Irish brown bread
 

When I was in Ireland, I ate a lot of soup and Irish brown bread. It was an inexpensive meal option, the soups were always good and the bread was fantastic. Whether we were in a small pub or a more upscale restaurant, soup and brown bread was always one of the choices on the menu.

I found a recipe for a no knead Irish brown bread on the Good Mood Food Blog that I’m going to give a shot tomorrow on St. Patrick’s Day. I mentioned this blog when I did a post on Irish food blogs. I’ve since added it my RSS feeder because all of the recipes look great and the pictures of the food are the best pictures I’ve seen on any food blog. Donel, the blogger, is a great photographer.

One of the problems with recipes on blogs from other countries can be that they need to be translated a bit. We measure our flour in cups; they weigh their flour in grams. Sometimes the ingredients have different names, too.

I’ve translated this recipe from the Good Mood Food Blog with a little help from gourmetsleuth.com. They have a very handy gram conversion calculator.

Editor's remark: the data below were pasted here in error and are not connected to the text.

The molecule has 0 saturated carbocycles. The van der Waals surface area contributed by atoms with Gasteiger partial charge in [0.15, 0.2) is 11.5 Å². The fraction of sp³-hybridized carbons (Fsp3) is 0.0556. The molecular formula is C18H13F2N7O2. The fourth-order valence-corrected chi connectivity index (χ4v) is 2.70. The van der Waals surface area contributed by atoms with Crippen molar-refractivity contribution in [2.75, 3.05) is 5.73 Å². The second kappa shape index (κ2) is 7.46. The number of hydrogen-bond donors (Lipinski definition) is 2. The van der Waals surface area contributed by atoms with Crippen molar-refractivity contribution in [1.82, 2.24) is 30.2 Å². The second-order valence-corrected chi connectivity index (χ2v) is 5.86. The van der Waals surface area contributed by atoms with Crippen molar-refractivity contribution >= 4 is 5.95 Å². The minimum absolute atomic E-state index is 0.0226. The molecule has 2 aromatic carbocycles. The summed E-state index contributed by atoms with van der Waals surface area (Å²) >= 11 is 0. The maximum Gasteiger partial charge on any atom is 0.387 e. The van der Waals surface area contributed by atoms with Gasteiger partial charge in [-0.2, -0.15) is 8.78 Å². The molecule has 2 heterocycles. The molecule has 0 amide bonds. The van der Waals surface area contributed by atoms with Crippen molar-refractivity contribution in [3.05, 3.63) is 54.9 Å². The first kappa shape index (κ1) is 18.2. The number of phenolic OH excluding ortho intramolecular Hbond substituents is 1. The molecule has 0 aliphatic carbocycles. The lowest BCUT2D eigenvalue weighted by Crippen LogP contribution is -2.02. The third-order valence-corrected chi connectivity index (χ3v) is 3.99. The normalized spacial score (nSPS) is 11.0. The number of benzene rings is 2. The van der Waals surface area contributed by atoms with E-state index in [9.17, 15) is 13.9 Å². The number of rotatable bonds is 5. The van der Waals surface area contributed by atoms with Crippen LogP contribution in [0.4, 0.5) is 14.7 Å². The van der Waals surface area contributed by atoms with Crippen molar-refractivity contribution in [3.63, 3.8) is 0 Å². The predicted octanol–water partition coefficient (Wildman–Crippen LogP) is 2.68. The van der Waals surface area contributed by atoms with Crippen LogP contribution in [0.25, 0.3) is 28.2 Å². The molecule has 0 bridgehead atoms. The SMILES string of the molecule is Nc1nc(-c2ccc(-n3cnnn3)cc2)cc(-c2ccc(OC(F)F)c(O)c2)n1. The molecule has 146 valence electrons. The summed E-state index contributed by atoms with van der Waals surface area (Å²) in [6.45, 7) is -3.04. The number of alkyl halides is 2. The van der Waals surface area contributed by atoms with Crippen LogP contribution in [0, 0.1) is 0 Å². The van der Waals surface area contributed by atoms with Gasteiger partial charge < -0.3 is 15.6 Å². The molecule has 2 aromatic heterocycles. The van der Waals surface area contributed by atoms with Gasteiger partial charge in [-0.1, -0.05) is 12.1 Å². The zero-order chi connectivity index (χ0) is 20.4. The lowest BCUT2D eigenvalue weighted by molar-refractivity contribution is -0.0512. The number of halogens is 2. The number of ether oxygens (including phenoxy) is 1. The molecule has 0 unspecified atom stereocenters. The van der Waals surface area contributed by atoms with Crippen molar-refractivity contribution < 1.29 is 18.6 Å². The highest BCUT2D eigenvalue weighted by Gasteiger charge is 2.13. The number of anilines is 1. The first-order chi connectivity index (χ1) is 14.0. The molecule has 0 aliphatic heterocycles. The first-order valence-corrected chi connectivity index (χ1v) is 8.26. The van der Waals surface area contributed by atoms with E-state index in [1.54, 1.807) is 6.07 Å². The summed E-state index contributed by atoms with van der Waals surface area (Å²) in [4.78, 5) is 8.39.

Original recipe:

  • 450g of wholemeal flour.
  • 1 teaspoon of salt.
  • 1 7g sachet of dried yeast.
  • 1 teaspoon of treacle.
  • 15 Fl Oz of warm water.
  • A small handful of mixed seeds
Translation:
  • 1.957 cups (just about two cups) of whole wheat flour
  • 1 teaspoon of salt
  • 1.475 teaspoons of yeast (about 1 ½ teaspoons)
  • 1 teaspoon of treacle (molasses could be used if treacle can’t be found)
  • 15 fl oz of warm water
  • a small handful of mixed seeds
Time Estimates

Prep time: 25 min  

Cook time: 1 hr  

Total time: 1 hr 25 min  

The only other translation we need to know for this recipe is from Celsius to Fahrenheit for the oven. The recipe says to cook at 220°C which is 428°F. That seems a bit high to me, so I looked around at other Irish brown bread recipes and they say to bake at 400°F. That’s what I’ll be going with. For exact directions, click here.

Makes one loaf

This bread would be a great complement to soup, of course, but it would also go very well with your corned beef and cabbage on St. Patrick’s Day.

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